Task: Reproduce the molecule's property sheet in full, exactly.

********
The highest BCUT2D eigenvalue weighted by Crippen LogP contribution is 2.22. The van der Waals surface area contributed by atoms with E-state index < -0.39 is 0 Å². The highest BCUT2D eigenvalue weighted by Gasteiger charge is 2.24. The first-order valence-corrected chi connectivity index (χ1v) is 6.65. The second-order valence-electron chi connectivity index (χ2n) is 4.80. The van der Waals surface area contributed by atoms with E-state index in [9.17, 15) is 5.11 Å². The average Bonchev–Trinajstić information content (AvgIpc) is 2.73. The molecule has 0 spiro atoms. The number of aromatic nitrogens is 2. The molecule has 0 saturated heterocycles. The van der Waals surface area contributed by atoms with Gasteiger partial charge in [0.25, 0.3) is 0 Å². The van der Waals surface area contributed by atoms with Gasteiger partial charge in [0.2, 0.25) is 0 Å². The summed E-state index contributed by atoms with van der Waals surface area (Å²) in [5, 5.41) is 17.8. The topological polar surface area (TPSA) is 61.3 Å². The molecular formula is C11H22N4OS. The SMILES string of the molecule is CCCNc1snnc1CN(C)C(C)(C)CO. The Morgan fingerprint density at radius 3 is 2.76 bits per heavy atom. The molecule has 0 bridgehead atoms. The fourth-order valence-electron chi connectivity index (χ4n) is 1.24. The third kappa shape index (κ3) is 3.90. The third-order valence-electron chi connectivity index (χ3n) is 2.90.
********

The highest BCUT2D eigenvalue weighted by Crippen LogP contribution is 2.22. The van der Waals surface area contributed by atoms with E-state index < -0.39 is 0 Å². The highest BCUT2D eigenvalue weighted by Gasteiger charge is 2.24. The first-order valence-corrected chi connectivity index (χ1v) is 6.65. The second-order valence-electron chi connectivity index (χ2n) is 4.80. The van der Waals surface area contributed by atoms with E-state index in [9.17, 15) is 5.11 Å². The average Bonchev–Trinajstić information content (AvgIpc) is 2.73. The molecule has 0 spiro atoms. The number of aromatic nitrogens is 2. The molecule has 0 saturated heterocycles. The van der Waals surface area contributed by atoms with Gasteiger partial charge in [0.25, 0.3) is 0 Å². The van der Waals surface area contributed by atoms with Gasteiger partial charge in [0.2, 0.25) is 0 Å². The summed E-state index contributed by atoms with van der Waals surface area (Å²) in [5, 5.41) is 17.8. The topological polar surface area (TPSA) is 61.3 Å². The molecular formula is C11H22N4OS. The SMILES string of the molecule is CCCNc1snnc1CN(C)C(C)(C)CO. The Morgan fingerprint density at radius 3 is 2.76 bits per heavy atom. The molecule has 0 bridgehead atoms. The fourth-order valence-electron chi connectivity index (χ4n) is 1.24. The third kappa shape index (κ3) is 3.90. The third-order valence-electron chi connectivity index (χ3n) is 2.90.